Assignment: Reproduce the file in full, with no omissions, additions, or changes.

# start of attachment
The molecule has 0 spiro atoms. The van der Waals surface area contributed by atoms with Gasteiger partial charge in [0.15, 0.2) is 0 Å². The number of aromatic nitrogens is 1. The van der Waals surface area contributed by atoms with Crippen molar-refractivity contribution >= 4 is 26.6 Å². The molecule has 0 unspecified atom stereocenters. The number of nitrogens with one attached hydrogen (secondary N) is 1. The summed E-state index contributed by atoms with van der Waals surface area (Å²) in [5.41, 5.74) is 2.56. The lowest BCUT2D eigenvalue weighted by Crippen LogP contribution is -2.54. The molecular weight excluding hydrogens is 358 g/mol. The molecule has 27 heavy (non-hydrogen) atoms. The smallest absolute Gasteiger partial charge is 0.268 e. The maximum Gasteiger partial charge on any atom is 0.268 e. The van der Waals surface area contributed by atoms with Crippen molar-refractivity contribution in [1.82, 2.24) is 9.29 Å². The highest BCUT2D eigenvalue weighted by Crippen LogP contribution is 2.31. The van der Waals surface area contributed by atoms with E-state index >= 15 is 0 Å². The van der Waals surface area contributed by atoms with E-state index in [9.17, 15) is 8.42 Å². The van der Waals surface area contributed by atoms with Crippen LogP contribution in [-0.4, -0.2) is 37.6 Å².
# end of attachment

The molecule has 0 spiro atoms. The van der Waals surface area contributed by atoms with Gasteiger partial charge in [0.15, 0.2) is 0 Å². The number of aromatic nitrogens is 1. The van der Waals surface area contributed by atoms with Crippen molar-refractivity contribution >= 4 is 26.6 Å². The molecule has 0 unspecified atom stereocenters. The number of nitrogens with one attached hydrogen (secondary N) is 1. The summed E-state index contributed by atoms with van der Waals surface area (Å²) in [5.41, 5.74) is 2.56. The lowest BCUT2D eigenvalue weighted by Crippen LogP contribution is -2.54. The molecular weight excluding hydrogens is 358 g/mol. The molecule has 27 heavy (non-hydrogen) atoms. The smallest absolute Gasteiger partial charge is 0.268 e. The maximum Gasteiger partial charge on any atom is 0.268 e. The van der Waals surface area contributed by atoms with Crippen molar-refractivity contribution in [1.82, 2.24) is 9.29 Å². The highest BCUT2D eigenvalue weighted by Crippen LogP contribution is 2.31. The van der Waals surface area contributed by atoms with E-state index >= 15 is 0 Å². The van der Waals surface area contributed by atoms with E-state index in [9.17, 15) is 8.42 Å². The van der Waals surface area contributed by atoms with Crippen LogP contribution in [-0.4, -0.2) is 37.6 Å².